Targeting the Type II Secretion System: Development, Optimization, and Validation of a High-Throughput Screen for the Identification of Small Molecule Inhibitors

Frontiers in Cellular and Infection Microbiology
Ursula WaackMaria Sandkvist

Abstract

Nosocomial pathogens that develop multidrug resistance present an increasing problem for healthcare facilities. Due to its rapid rise in antibiotic resistance, Acinetobacter baumannii is one of the most concerning gram-negative species. A. baumannii typically infects immune compromised individuals resulting in a variety of outcomes, including pneumonia and bacteremia. Using a murine model for bacteremia, we have previously shown that the type II secretion system (T2SS) contributes to in vivo fitness of A. baumannii. Here, we provide support for a role of the T2SS in protecting A. baumannii from human complement as deletion of the T2SS gene gspD resulted in a 100-fold reduction in surviving cells when incubated with human serum. This effect was abrogated in the absence of Factor B, a component of the alternative pathway of complement activation, indicating that the T2SS protects A. baumannii against the alternative complement pathway. Because inactivation of the T2SS results in loss of secretion of multiple enzymes, reduced in vivo fitness, and increased sensitivity to human complement, the T2SS may be a suitable target for therapeutic intervention. Accordingly, we developed and optimized a whole-cell high-throughput screening (...Continue Reading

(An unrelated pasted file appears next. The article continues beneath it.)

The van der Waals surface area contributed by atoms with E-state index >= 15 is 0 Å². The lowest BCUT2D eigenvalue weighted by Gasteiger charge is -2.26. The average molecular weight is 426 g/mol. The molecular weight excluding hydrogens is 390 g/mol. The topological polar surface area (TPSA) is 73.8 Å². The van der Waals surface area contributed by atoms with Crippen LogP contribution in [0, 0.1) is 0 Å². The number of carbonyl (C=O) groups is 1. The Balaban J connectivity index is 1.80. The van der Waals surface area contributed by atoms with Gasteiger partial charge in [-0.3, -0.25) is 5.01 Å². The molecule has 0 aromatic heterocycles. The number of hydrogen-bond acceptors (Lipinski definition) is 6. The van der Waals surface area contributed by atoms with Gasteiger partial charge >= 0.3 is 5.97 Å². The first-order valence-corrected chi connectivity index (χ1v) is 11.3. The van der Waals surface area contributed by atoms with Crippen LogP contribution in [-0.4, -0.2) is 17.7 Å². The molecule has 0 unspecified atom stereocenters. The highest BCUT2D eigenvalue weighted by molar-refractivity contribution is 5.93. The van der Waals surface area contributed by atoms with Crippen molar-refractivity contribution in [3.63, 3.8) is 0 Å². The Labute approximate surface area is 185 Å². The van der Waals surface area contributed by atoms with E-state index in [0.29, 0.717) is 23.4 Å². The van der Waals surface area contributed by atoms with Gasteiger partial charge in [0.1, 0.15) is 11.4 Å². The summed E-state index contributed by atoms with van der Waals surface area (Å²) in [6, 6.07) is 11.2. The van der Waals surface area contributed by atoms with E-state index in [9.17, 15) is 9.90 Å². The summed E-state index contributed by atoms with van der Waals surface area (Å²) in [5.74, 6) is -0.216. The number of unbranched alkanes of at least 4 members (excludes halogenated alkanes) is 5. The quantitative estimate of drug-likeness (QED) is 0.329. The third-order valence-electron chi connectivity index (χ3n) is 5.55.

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Related Concepts

In Vivo
Biochemical Pathway
Acinetobacter calcoaceticus
Treatment Protocols
Bacterial Proteins
Orlistat
Enzymes, antithrombotic
High Throughput Screening
Murine
Amorphophallus baumannii

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